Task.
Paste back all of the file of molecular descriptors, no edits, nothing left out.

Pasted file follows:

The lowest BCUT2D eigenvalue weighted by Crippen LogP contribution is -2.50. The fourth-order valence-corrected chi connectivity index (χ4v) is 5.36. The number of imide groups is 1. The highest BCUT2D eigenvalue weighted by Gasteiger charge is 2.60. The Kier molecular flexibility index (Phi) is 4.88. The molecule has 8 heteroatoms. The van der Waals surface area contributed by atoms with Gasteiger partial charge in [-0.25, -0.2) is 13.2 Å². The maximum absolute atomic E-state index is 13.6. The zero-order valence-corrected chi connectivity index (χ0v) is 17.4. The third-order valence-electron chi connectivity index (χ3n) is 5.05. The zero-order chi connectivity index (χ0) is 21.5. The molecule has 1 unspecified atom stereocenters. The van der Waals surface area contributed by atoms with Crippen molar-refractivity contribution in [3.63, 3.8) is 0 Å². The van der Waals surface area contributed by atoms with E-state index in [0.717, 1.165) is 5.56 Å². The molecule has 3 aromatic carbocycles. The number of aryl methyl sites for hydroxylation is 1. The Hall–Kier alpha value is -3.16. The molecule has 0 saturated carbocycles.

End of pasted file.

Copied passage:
The lowest BCUT2D eigenvalue weighted by Crippen LogP contribution is -2.50. The fourth-order valence-corrected chi connectivity index (χ4v) is 5.36. The number of imide groups is 1. The highest BCUT2D eigenvalue weighted by Gasteiger charge is 2.60. The Kier molecular flexibility index (Phi) is 4.88. The molecule has 8 heteroatoms. The van der Waals surface area contributed by atoms with Gasteiger partial charge in [-0.25, -0.2) is 13.2 Å². The maximum absolute atomic E-state index is 13.6. The zero-order valence-corrected chi connectivity index (χ0v) is 17.4. The third-order valence-electron chi connectivity index (χ3n) is 5.05. The zero-order chi connectivity index (χ0) is 21.5. The molecule has 1 unspecified atom stereocenters. The van der Waals surface area contributed by atoms with Crippen molar-refractivity contribution in [3.63, 3.8) is 0 Å². The van der Waals surface area contributed by atoms with E-state index in [0.717, 1.165) is 5.56 Å². The molecule has 3 aromatic carbocycles. The number of aryl methyl sites for hydroxylation is 1. The Hall–Kier alpha value is -3.16. The molecule has 0 saturated carbocycles.